Top Greenest American Cities

Cecilia Garland - Nov 26, 2012
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It takes a lot to be a green city in the U.S. and local governments cannot rely on their citizens to do all the hard work. The real effort comes from the work of government agencies, city wide initiatives and smart developments that can work to improve all areas of green living – from waste and alternative energy to land use and carbon footprints. A recent Corporate Knights study has been designed to find out just how efficient the top US cities are in working towards these measures.

After careful consideration with a strict set of criteria, the following list was compiled highlighting the top 25 cities and their score:

Joint 1st - Portland, Oregon; San Francisco and Seattle (35)

4th Denver (33)

Joint 5th - Albuquerque, Charlotte and Oakland (32)

Joint 8th - Chicago, Columbus, Minneapolis, Philadelphia, Phoenix and Sacramento (31)

Joint 14th - New York City, San Diego and San Jose (30)

Joint 17th - Austin, Dallas, Fort Worth, Nashville, Tucson and Washington, D.C. (29)

Joint 23rd - Boston, Los Angeles and Kansas City (28)

The list is not a result of some random system, each city was carefully examined and given a score to indicate how well they had fared and this is the number seen in the brackets. As you can see, in many cases the scores were shared and this simply shows that the cities achieved marks on the same amount of criteria but not necessarily the same ones.

In order to find out just how well American cities were faring in their attempts to become more environmentally aware, a grading system had to be put in place that would measure the different regions and capitals in a fair and objective way. The purpose of this list was not to find out which of the 54 largest cities in America had achieved the most over the year but to highlight the local governments and communities that were making the most effort to clean up their area. The result of this aim was a specialized checklist.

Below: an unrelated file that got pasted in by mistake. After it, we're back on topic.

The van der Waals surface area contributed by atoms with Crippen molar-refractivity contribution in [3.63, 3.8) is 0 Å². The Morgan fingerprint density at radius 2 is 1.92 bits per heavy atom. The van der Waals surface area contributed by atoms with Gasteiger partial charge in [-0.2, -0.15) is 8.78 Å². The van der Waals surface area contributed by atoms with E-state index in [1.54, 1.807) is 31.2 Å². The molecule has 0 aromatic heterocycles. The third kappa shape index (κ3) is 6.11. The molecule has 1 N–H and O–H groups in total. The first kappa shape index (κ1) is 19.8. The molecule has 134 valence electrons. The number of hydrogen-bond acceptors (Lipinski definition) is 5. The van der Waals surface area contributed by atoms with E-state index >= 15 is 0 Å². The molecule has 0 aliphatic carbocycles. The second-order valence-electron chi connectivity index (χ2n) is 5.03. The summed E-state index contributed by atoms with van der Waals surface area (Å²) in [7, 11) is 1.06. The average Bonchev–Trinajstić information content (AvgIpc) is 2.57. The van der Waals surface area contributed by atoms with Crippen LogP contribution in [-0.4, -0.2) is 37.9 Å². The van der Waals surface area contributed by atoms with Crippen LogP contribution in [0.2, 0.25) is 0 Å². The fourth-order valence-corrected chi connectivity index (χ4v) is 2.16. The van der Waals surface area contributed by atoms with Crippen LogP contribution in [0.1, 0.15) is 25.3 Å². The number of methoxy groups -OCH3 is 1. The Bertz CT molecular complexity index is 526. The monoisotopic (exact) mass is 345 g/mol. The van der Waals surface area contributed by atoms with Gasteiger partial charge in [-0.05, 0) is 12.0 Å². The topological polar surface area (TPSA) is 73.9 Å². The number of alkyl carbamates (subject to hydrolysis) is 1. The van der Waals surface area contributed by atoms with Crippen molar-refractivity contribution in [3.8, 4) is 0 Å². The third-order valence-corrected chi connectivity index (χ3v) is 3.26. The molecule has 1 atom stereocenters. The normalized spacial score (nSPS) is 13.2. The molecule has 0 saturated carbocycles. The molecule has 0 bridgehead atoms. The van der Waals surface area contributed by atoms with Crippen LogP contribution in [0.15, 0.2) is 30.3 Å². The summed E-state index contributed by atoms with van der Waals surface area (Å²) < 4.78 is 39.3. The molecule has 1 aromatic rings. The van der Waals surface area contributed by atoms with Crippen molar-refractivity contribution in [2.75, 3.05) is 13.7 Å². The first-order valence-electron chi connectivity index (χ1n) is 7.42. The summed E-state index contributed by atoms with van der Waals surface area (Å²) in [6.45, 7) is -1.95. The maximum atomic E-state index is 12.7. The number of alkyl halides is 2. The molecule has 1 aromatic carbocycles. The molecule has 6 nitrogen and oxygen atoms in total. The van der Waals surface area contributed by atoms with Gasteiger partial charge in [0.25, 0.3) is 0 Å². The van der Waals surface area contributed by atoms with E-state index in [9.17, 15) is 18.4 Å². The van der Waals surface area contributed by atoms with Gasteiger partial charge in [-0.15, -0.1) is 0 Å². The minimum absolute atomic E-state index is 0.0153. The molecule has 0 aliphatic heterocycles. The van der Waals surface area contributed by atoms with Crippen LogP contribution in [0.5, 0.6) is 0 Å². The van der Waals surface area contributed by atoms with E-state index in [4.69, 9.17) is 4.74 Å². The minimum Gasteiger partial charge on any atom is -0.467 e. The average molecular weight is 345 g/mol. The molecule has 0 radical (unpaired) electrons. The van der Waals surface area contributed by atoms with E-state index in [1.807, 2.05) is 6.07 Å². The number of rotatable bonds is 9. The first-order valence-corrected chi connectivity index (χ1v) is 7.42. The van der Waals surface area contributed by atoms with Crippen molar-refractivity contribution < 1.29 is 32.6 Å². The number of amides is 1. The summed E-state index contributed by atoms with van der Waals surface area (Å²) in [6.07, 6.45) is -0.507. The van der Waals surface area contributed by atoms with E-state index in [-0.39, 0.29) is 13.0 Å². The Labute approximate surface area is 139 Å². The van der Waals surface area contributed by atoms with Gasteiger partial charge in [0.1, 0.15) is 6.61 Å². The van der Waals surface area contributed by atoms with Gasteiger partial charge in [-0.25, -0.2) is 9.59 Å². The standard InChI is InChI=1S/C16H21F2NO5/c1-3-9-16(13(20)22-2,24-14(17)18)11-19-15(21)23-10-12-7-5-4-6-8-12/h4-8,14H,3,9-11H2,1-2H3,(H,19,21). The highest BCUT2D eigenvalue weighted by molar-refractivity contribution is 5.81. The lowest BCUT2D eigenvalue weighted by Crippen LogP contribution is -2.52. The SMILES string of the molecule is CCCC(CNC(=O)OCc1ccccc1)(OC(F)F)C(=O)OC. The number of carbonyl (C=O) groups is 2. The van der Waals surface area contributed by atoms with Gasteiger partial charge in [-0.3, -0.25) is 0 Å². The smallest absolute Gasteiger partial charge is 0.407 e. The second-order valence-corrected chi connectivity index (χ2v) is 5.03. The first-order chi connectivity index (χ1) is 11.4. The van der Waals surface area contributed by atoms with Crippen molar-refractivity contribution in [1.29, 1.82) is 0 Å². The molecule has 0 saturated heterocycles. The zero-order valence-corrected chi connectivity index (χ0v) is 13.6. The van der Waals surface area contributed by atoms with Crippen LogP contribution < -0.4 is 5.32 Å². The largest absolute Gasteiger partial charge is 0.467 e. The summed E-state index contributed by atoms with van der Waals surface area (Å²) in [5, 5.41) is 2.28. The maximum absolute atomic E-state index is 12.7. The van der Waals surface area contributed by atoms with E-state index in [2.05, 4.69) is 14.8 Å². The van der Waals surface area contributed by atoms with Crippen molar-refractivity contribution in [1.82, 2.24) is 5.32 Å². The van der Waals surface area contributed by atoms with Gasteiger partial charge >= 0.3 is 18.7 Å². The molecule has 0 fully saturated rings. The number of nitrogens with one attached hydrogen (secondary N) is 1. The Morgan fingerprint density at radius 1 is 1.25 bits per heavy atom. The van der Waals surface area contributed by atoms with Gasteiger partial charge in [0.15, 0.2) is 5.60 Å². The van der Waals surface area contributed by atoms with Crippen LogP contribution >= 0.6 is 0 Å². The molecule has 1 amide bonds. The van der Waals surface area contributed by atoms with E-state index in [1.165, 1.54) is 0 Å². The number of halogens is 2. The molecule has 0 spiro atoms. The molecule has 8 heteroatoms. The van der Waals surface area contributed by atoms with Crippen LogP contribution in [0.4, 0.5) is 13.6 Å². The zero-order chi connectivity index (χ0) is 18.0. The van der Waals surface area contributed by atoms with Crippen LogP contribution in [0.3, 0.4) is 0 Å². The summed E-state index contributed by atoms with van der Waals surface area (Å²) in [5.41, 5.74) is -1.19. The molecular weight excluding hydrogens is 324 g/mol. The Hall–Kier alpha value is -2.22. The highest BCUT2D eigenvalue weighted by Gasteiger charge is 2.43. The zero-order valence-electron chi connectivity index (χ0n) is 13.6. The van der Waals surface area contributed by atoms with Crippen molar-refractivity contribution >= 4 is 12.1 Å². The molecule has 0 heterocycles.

This checklist consisted of 38 specific elements in several areas of environmental work. The criteria included the following: ‘smart growth activities’ such as eco-village programs; 'land-use planning programs, policies and zoning', like tax incentives for developments that are environmentally friendly; 'transportation planning policies', such as car pool lanes; 'pollution prevention and recycling measures'; 'energy and resource conservation/efficiency', such as alternative energy; 'sustainable indicators projects' and other government and administrative measures.

Since there were 38 different elements that the cities were tested on, the highest possible score of each city was 38. This means that the four cities in first place did particularly well with a score of 35, as did Denver in 4th on 33, but the three cities in joint 23rd appear to have some work to do. These results can, however, do more than simply separate these specific cities; they can also highlight areas of the country that are doing particularly well or poorly.

There is a clear East-West divide in the results because nine of the twenty-five are western but there are only six eastern cities on the list. Additionally, these eastern cities tend to be nearer the bottom of the list while the top three cities are all on the West Coast - LA being the anomaly of the trend down in joint 23rd. Another interesting fact from these results is that while approximately half of the eligible cities in the West of America made the list, it is a different story in the East. 67 per cent of the eligible north-eastern cities achieved a ranking so perhaps this means, relatively speaking, that they are actually doing pretty well.

In short, the results highlighted by this study are an interesting indication of how specific cities have made efforts to improve their environmental efforts and profile, but they also indicate some interesting geographic patterns. It appears that many cities are putting in a great deal of effort and it will be interesting to see whether these rankings are replicated in the following years or if external factors, such as the economy, mean that there is some movement. In 2013 we could see these eastern cities rising in the league but for now it appears the Pacific Northwest is the place to be if you are looking for a city with a green conscience.

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